Derived from herbs, flowers, gums, fruits, seeds and roots, essential oils each possess unique qualities that heal various discomforts. If a horse is left in its own natural habitat, it will seek out the right plant or herb to alleviate whatever ails it. Essential oils are found in tiny pockets on the surface of plants. Through distillation, the oils are chemically changed to create a very concentrated and powerful remedy.
They are among the few substances that pass through the dermal layers and into the bloodstream. They also evaporate easily and can be breathed in.
A horse has a very well-developed sense of smell and knows how to smell essential oils correctly – first with one nostril, then, if it is ‘interested’, with both nostrils. If the aroma offers no therapeutic value, the horse will turn away.
I owned a horse that would do anything for peppermints. When offered a choice between a sweet treat and peppermint essential oil, it would choose the oil almost every time.
Your horse’s needs
To check which oil your horse requires, choose no more than five different oils at a time. Offer each to the horse (never let the bottle touch the nostril). Then note the horse’s response. If it’s interested it may:
- Smell the bottle with both nostrils flaring;
- Try to eat the bottle (be careful the horse does not get it out of your hands);
- Lack of interest will be signalled by smelling with just one nostril, then backing away from you.
A good essential oil comes from vetiver (Chrysopogon zizanioides), a tall grass native to India. It produces a network of roots and is sometimes planted to stabilise soil and prevent erosion. Cleaned, dried and distilled, these roots also produce a sweet, earthy-smelling oil. I have found it to be good for strengthening the skin and promoting blood flow. Always dilute it, though.
Essential oil can be applied in a variety of ways:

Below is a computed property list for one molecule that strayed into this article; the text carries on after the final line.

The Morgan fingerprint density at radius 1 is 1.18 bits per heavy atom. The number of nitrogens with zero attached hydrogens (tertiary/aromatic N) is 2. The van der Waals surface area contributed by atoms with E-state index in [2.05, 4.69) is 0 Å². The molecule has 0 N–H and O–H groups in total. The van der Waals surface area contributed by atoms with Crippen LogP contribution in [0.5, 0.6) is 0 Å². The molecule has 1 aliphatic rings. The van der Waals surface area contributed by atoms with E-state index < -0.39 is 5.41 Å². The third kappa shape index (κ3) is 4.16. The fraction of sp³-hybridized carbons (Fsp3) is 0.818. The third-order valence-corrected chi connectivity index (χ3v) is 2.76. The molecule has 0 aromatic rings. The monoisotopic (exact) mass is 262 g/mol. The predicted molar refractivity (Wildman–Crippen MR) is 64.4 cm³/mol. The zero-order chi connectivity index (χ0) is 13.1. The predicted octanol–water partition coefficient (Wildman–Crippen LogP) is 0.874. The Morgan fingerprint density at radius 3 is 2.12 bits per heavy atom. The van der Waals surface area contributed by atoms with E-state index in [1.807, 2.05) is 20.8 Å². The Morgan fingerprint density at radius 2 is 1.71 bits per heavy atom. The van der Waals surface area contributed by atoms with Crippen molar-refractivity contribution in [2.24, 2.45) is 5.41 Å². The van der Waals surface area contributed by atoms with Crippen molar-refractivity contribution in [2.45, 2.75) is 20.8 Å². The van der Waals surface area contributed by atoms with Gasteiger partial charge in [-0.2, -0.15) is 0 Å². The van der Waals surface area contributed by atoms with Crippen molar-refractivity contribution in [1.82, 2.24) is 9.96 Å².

- When bathing your horse: Add five to 10 drops of essential oil/s to a bucket of warm water. If your horse’s skin is sensitive, first blend the essential oil in a teaspoon of carrier oil – almond is a good option. Alternatively, if your horse suffers from dry skin, dilute the oil/s in 50ml of almond oil before adding to the bucket of water. Sponge the horse for about 10 minutes.
- Massage: Add five to six drops of essential oil per 10ml of carrier oil. Mix thoroughly and apply liberally to the skin. Vetiver oil is excellent when massaged into the big muscle groups.
- Inhalation: Add four to five drops of essential oil to a bowl of steaming water. Place the mixture over a small amount of hay in a feed bag and hang the bag over the nose band of a halter. Let your horse inhale the vapour for a few minutes.
- Burners and diffusers: Fill the bowl of a burner or vaporiser with water and add three to six drops of essential oil. Light the candle. The oil will evaporate as the water heats up. Do not let the bowl dry out.
I keep several burners in a safe location in the stables to help repel mosquitoes and flies. Add citronella, cedar and lavender oil for this purpose.
Caring for essential oils
Essential oils and carrier oils are living products vulnerable to heat, moisture, air and light. It’s best to store them in a cool, dark place with the container lids well sealed. If your fridge is the only cool place around, allow the oils to reach a cool room temperature before use (around 20°C).